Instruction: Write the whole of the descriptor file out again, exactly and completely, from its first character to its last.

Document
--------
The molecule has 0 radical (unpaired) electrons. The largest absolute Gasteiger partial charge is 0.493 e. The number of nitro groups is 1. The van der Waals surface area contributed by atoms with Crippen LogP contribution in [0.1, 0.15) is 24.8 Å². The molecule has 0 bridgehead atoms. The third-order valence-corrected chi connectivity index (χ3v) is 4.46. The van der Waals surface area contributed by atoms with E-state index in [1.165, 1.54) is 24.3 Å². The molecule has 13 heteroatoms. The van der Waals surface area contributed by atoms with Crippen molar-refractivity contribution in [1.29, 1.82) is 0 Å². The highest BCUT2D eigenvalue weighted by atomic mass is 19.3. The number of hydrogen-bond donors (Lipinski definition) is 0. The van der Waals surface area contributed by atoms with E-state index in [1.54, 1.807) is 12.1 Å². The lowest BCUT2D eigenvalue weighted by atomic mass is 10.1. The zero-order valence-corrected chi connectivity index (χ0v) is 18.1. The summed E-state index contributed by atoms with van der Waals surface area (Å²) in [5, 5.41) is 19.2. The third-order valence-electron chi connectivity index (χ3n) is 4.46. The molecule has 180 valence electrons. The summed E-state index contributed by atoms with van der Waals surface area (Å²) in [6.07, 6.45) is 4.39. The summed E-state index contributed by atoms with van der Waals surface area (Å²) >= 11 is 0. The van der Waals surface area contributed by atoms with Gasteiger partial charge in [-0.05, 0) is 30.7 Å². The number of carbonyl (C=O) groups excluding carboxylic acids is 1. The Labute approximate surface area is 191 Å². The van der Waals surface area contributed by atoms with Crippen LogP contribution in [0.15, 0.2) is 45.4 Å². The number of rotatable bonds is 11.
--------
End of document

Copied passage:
The molecule has 0 radical (unpaired) electrons. The largest absolute Gasteiger partial charge is 0.493 e. The number of nitro groups is 1. The van der Waals surface area contributed by atoms with Crippen LogP contribution in [0.1, 0.15) is 24.8 Å². The molecule has 0 bridgehead atoms. The third-order valence-corrected chi connectivity index (χ3v) is 4.46. The van der Waals surface area contributed by atoms with E-state index in [1.165, 1.54) is 24.3 Å². The molecule has 13 heteroatoms. The van der Waals surface area contributed by atoms with Crippen molar-refractivity contribution in [1.29, 1.82) is 0 Å². The highest BCUT2D eigenvalue weighted by atomic mass is 19.3. The number of hydrogen-bond donors (Lipinski definition) is 0. The van der Waals surface area contributed by atoms with E-state index in [1.54, 1.807) is 12.1 Å². The lowest BCUT2D eigenvalue weighted by atomic mass is 10.1. The zero-order valence-corrected chi connectivity index (χ0v) is 18.1. The summed E-state index contributed by atoms with van der Waals surface area (Å²) in [5, 5.41) is 19.2. The third-order valence-electron chi connectivity index (χ3n) is 4.46. The molecule has 180 valence electrons. The summed E-state index contributed by atoms with van der Waals surface area (Å²) in [6.07, 6.45) is 4.39. The summed E-state index contributed by atoms with van der Waals surface area (Å²) >= 11 is 0. The van der Waals surface area contributed by atoms with Gasteiger partial charge in [-0.05, 0) is 30.7 Å². The number of carbonyl (C=O) groups excluding carboxylic acids is 1. The Labute approximate surface area is 191 Å². The van der Waals surface area contributed by atoms with Crippen LogP contribution in [0.15, 0.2) is 45.4 Å². The number of rotatable bonds is 11.